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January 19, 2021
Although travel has been significantly curtailed during the pandemic, it remains a fundamental part of modern life. Whether getting from point A to point B means a quick trip around town or an extended journey across the planet, today’s travel experience can be complex and energy intense. With increasing pressure to lower emissions, figuring out how to make new transportation technology as “green” as possible — while also increasing travel speed and maintaining safety — is a priority.
Among those leading the charge is Polish startup Nevomo. The company, whose founders were finalists in the 2017 SpaceX Hyperloop Pod Competition, is developing a new generation of high-speed railways based on magnetic levitation (called mag rail), linear motor and autonomous control systems. Their hyperloop-inspired mag rail train will run on existing railway tracks upgraded to accommodate high-speed travel, with no need to build new infrastructure.
Among other differences, hyperloop rail doesn’t run on wheels like a conventional train. Instead, the compartments — called podcars or personal rapid transit (PRT) — are designed to essentially float on something akin to air skis using passive maglev technology to reduce friction. With eventual speeds up to 1,200 kph (745 mph), mag rail trains will be faster than airplane travel. Yet, because mag rail trains will run on electricity, their carbon footprint is expected to be insignificant.
Nevomo is rolling out its system in three phases. Each new phase promises higher speeds than the previous one:
Companies worldwide are working on hyperloop vehicles. With competition so fierce and the project so revolutionary, getting to market first requires finding satisfactory solutions to complex issues and doing it efficiently.
Permanent magnet assembly used for levitation system
in Nevomo's demonstration vehicle
Using Ansys simulation in the early design phase enabled Nevomo engineers to quickly understand how passive magnetic levitation, electromagnetic brakes and linear motors will work under various conditions. Ultimately, simulation helped Nevomo avoid errors and achieve a number of design milestones in less time.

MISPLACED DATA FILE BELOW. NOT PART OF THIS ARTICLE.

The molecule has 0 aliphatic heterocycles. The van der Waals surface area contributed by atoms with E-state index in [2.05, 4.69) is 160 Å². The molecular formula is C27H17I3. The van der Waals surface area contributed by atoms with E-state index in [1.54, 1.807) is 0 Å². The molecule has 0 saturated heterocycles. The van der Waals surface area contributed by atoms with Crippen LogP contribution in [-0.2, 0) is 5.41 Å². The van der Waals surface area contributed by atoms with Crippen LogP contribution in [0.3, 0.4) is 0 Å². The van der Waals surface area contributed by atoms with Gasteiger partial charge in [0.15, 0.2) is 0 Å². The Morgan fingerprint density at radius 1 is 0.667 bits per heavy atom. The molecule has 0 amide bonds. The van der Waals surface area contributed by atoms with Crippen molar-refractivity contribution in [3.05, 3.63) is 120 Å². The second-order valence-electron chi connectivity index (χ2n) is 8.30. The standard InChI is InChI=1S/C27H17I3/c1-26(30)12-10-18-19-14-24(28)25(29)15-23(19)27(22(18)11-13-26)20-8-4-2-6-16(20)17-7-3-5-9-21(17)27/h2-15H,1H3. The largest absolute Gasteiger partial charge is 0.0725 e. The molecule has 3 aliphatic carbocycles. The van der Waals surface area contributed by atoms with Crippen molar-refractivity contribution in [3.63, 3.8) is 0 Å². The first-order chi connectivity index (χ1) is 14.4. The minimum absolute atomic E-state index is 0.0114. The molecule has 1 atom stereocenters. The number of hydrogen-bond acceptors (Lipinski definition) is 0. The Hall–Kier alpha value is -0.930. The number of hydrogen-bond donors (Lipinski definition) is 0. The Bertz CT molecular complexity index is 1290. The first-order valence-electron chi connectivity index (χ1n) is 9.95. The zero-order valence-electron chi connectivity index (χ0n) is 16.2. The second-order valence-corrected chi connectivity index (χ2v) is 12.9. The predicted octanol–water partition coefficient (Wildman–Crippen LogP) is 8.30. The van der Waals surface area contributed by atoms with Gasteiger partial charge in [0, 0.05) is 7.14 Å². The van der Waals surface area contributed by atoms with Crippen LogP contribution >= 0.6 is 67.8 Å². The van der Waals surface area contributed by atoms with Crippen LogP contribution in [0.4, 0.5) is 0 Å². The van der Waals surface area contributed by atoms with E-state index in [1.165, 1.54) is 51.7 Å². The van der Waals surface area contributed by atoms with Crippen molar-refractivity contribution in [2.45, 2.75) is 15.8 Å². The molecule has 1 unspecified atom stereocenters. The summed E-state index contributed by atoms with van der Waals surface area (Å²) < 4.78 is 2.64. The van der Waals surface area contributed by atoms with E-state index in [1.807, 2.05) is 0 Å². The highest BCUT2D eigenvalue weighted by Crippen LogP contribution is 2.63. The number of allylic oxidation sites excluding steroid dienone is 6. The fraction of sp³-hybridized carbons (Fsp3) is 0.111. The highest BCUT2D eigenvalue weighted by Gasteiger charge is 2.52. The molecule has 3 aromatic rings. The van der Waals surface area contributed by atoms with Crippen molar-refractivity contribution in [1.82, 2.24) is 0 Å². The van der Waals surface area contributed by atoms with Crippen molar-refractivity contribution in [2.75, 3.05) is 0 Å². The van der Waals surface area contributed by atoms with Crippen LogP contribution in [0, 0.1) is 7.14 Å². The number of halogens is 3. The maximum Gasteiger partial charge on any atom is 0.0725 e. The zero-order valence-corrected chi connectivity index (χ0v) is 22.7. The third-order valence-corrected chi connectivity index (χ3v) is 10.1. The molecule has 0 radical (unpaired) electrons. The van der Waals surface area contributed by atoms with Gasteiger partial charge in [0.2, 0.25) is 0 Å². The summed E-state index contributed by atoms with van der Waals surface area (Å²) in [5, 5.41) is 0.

For example, simulating the mag rail’s electromagnetic brakes enhanced the development process by reducing computation time and enabling verification of multiple design variations.
A time step from simulation of Nevomo's permanent magnet
levitation system, with flux lines and current density plots
The electromagnetic brakes are based on NdFeB (neodymium-iron-boron or "neo") permanent magnets — a rare earth magnet that can meet high-density energy requirements. To optimize the strength of the magnetic field, Nevomo simulated various magnet arrays and magnetization directions. Engineers also used Ansys distributed solve options (DSO) and high-performance computing (HPC) technology to speed up solution time over hundreds of 3D simulations.
Nevomo's work on mag rail technology includes designing a permanent magnet linear synchronous motor for contactless propulsion. Simulation helps reduce the number of physical prototypes, saving money as well as time. The company also plans to use Ansys software to analyze antenna design and optimize printed circuit board shielding from electromagnetic radiation.
Working on life-changing technology requires a unique approach and robust tools. With computer simulation, Nevomo is pioneering hyperloop invention and bringing the world into the future, faster.
Symkom, an Ansys Channel Partner in Poland, provides service and support to Nevomo. Symkom provides its customers with computer-aided engineering (CAE) solutions in the areas of fluids, mechanical, electromagnetics and coupled analysis.
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